I’ve mentioned in passing here that I’ve spent the last six months participating in a mentorship program with artist Jay Moore, and I’ve had a bunch of you ask me to share more information about what I’ve been doing, so here it is. Bear with me if this gets really long – I might ramble (not like that’s anything new), because what I’ve been doing is important enough to me that I’ve devoted half a year to it, so I might have a lot to say!
Why I Needed This
I’ve had the occasional friend or family member (and even a couple of artist acquaintances) look at me like I was kind of crazy when I said I was doing this mentorship, so let me start by saying this:
As a professional artist, I’m acutely aware of my shortcomings.
Yes, I have the occasional day where I’ve sold a few paintings or been accepted to a big show, when everything is great and I get this feeling that I’m a decent painter. But most of the time, I’m aware that I have a long way to go to become a great artist, and I know that my pursuit of excellence is one that will be with me my entire life. I think that the death of many artists is complacency, and that those who have long and successful careers as artists always seem to me to have a willingness and desire to seek out learning experiences, no matter their level of competency.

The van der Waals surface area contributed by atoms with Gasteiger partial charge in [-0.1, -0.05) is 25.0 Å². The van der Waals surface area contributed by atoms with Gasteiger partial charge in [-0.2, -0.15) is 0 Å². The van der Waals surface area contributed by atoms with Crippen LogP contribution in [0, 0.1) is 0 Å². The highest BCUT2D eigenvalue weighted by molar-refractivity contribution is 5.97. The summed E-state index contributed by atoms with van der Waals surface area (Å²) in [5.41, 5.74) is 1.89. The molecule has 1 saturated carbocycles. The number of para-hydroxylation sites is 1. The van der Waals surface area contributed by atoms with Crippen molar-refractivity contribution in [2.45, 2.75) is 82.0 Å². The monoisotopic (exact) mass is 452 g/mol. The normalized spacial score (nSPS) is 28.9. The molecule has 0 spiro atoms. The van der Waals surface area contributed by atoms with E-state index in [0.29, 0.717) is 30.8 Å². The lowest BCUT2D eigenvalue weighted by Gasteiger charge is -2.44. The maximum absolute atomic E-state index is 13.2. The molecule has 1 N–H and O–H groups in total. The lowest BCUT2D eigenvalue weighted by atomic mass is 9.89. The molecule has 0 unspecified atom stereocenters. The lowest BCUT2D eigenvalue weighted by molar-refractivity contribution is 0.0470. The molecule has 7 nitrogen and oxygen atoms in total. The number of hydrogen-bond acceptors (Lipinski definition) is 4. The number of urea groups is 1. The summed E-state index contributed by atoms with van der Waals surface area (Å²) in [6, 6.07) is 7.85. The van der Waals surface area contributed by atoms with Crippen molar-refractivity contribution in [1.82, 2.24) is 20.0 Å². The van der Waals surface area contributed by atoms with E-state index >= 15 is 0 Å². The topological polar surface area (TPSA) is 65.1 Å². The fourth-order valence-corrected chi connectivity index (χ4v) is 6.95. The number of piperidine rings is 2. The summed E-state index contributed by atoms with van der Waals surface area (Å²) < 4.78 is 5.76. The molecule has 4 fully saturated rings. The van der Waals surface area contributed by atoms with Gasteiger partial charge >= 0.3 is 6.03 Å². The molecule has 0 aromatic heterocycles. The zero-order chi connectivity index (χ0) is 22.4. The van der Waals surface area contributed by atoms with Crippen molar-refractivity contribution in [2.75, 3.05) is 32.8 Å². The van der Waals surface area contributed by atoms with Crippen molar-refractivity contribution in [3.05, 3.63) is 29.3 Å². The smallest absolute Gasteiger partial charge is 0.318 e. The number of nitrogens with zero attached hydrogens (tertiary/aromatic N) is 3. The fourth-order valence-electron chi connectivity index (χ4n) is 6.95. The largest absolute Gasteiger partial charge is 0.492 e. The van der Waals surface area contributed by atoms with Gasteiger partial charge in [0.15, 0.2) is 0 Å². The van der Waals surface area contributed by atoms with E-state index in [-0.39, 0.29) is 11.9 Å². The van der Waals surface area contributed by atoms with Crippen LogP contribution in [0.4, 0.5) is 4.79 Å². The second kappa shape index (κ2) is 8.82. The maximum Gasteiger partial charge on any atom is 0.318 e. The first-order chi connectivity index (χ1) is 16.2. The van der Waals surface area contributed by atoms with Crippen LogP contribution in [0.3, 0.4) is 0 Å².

I have a bachelor’s degree in chemical engineering (which was no easy feat), but my art education has consisted of four 2-3 day workshops and a couple of figure drawing and painting classes. I’m painfully aware that I am lacking in the art education department, no matter how many books I may have read or paintings I have examined. Seeking out learning opportunities is important for me, because I don’t want this to hold me back in my career.
About a year and a half ago, I was just getting the wheels moving on my career as an artist after officially taking the leap when I had Aspen. I felt like I was floundering a bit and seriously needing some guidance from someone who had been where I was. I didn’t want to sign up for another workshop, because I wasn’t interested in learning another artist’s technique, and what I needed was more than I could learn in a week. I wanted to find someone who would mentor me on a more long term basis so we could see what I was learning and build on it, and also cover some more business related topics. I wanted to improve my painting skills, and get some input on some of the new decisions I was having to make about where to go with my art business.